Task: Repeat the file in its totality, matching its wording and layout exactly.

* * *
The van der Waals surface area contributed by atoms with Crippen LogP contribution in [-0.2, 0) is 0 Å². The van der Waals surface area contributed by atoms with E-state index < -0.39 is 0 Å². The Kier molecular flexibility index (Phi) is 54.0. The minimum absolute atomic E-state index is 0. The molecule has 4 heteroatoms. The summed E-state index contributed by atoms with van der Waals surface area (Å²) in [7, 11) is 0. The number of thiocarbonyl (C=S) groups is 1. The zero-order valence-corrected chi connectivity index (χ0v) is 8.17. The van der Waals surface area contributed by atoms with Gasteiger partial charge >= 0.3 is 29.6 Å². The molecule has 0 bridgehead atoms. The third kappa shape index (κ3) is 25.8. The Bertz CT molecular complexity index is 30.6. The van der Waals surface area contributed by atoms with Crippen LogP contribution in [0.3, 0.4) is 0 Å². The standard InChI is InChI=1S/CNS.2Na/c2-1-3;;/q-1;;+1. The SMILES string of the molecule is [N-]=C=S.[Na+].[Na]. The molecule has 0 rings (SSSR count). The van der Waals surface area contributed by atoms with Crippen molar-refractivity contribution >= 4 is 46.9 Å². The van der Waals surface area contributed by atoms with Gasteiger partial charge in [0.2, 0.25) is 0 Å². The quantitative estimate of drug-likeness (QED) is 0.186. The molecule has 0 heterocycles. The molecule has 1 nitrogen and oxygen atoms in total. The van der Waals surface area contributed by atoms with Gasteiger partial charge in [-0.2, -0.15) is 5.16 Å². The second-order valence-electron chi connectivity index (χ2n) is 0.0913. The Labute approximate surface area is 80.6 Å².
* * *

The van der Waals surface area contributed by atoms with Crippen LogP contribution in [-0.2, 0) is 0 Å². The van der Waals surface area contributed by atoms with E-state index < -0.39 is 0 Å². The Kier molecular flexibility index (Phi) is 54.0. The minimum absolute atomic E-state index is 0. The molecule has 4 heteroatoms. The summed E-state index contributed by atoms with van der Waals surface area (Å²) in [7, 11) is 0. The number of thiocarbonyl (C=S) groups is 1. The zero-order valence-corrected chi connectivity index (χ0v) is 8.17. The van der Waals surface area contributed by atoms with Gasteiger partial charge >= 0.3 is 29.6 Å². The molecule has 0 bridgehead atoms. The third kappa shape index (κ3) is 25.8. The Bertz CT molecular complexity index is 30.6. The van der Waals surface area contributed by atoms with Crippen LogP contribution in [0.3, 0.4) is 0 Å². The standard InChI is InChI=1S/CNS.2Na/c2-1-3;;/q-1;;+1. The SMILES string of the molecule is [N-]=C=S.[Na+].[Na]. The molecule has 0 rings (SSSR count). The van der Waals surface area contributed by atoms with Crippen molar-refractivity contribution >= 4 is 46.9 Å². The van der Waals surface area contributed by atoms with Gasteiger partial charge in [0.2, 0.25) is 0 Å². The quantitative estimate of drug-likeness (QED) is 0.186. The molecule has 0 heterocycles. The molecule has 1 nitrogen and oxygen atoms in total. The van der Waals surface area contributed by atoms with Gasteiger partial charge in [-0.2, -0.15) is 5.16 Å². The second-order valence-electron chi connectivity index (χ2n) is 0.0913. The Labute approximate surface area is 80.6 Å².